And I said, well, I’m going to do the same thing. So I called up a buddy of mine who I had worked with in the past and who was between jobs and I said, “Hey, what are you doing?” And he said, “Well, I’m thinking about getting into the Ed tech business.” And I’m like, ah, perfect. I’ve got a better idea. It’s right in line with that. There’s no point in going to the Ed tech business right now because no schools actually have Internet access. So why don’t you come help me with this. So classic thing that someone starting as a startup does is go find some cofounders, find some people who are willing to work for free in the beginning to help sort of get the idea off the ground so that you can then start going and pitching it to people. So what we did is we spent the first six months doing exactly that, which was basically drawing on our skills as management consultants where we had worked together for the first time to figure out what was really the problem, what were the root causes of the problem that we’re holding back Good Internet access from getting in schools.
And what we found were four things. Number one, there was an awareness problem like Aneesh Chopra, the chief technology officer of America. Nobody knew that we had a broadband problem in our school because everyone’s like, oh, we have the internet. But they just didn’t realize that it wasn’t good enough to actually use technology in the classroom.
Number two, we had an expertise problem, just like you were referring to earlier. Schools did not know what they needed when it came to broadband. And in fact, in many schools, smaller schools in particular, it was often the gym teacher or the school bus driver who was responsible for the broadband and they really weren’t paying for this.
Third, we had a pricing problem. Schools were paying $22 per megabit per month for their Internet access, which is the same as paying like $500 a month for your Google Noda.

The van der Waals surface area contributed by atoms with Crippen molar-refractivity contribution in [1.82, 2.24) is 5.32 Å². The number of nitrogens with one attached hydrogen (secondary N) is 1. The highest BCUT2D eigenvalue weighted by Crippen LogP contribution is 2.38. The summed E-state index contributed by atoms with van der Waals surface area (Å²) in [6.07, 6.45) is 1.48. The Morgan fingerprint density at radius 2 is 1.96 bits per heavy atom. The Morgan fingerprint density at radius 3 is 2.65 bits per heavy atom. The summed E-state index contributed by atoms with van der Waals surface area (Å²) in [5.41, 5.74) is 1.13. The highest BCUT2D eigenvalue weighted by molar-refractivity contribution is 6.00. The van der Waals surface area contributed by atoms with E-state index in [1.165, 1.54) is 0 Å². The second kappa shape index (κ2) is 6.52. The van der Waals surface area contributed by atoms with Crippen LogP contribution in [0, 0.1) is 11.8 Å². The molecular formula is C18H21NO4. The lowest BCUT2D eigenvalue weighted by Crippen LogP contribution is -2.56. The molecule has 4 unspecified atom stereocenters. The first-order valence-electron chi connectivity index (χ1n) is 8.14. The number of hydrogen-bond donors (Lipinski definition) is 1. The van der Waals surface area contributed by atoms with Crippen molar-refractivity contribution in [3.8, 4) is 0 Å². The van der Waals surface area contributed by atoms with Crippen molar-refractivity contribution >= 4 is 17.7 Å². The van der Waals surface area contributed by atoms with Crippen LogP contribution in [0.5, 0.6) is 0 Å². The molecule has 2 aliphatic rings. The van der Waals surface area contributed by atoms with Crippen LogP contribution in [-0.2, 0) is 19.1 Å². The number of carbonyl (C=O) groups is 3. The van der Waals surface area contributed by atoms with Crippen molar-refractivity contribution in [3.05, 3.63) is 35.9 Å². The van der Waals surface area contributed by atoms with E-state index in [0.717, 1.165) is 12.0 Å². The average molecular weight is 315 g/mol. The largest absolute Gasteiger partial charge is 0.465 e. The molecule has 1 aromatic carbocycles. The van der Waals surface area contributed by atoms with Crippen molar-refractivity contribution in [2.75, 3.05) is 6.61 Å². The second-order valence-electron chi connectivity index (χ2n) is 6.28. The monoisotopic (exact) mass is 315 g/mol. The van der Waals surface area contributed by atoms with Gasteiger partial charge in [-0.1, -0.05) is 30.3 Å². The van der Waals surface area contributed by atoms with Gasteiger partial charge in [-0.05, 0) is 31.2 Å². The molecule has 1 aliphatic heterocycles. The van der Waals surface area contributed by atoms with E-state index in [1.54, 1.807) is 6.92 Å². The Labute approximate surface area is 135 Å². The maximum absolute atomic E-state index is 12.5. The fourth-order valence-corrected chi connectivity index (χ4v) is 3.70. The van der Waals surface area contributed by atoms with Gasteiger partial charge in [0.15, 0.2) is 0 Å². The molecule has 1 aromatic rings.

Dolph Goldenburg: So why were they paying that much?
Evan Marwell: Because they had no idea how to buy and they didn’t know. It came back to this expertise problem. They didn’t know who else they could go to and that there was actually a really competitive market out there for schools’ business. And so the rest of the world, the business world was paying $3 a megabit. So, so, you know, 1/8 of what schools were paying. So we knew that was a problem. And then finally we realized there was a policy problem, which was that this program he E-rate that the CTO had referred to was amazing because unlike all those other, you know, visionaries who needed to like get the government to show up with the money, the money was already there, two point $4 billion of it. But it wasn’t being spent very well. $1 billion of that money was being spent on phone service, and phone service wasn’t helping anyone get broadband since the 1990s when you used to have to go on dialogue.
Dolph Goldenburg: So I’ve got to ask you another quick question. So you’ve decided to start this nonprofit. You made the smart decision to say I don’t want to go this alone, let me find someone else who will work for free with me for a little while. In the for-profit startup world, you’ve got angel investors, venture capitalists. Did you try to identify sources of initial funding and how did that go?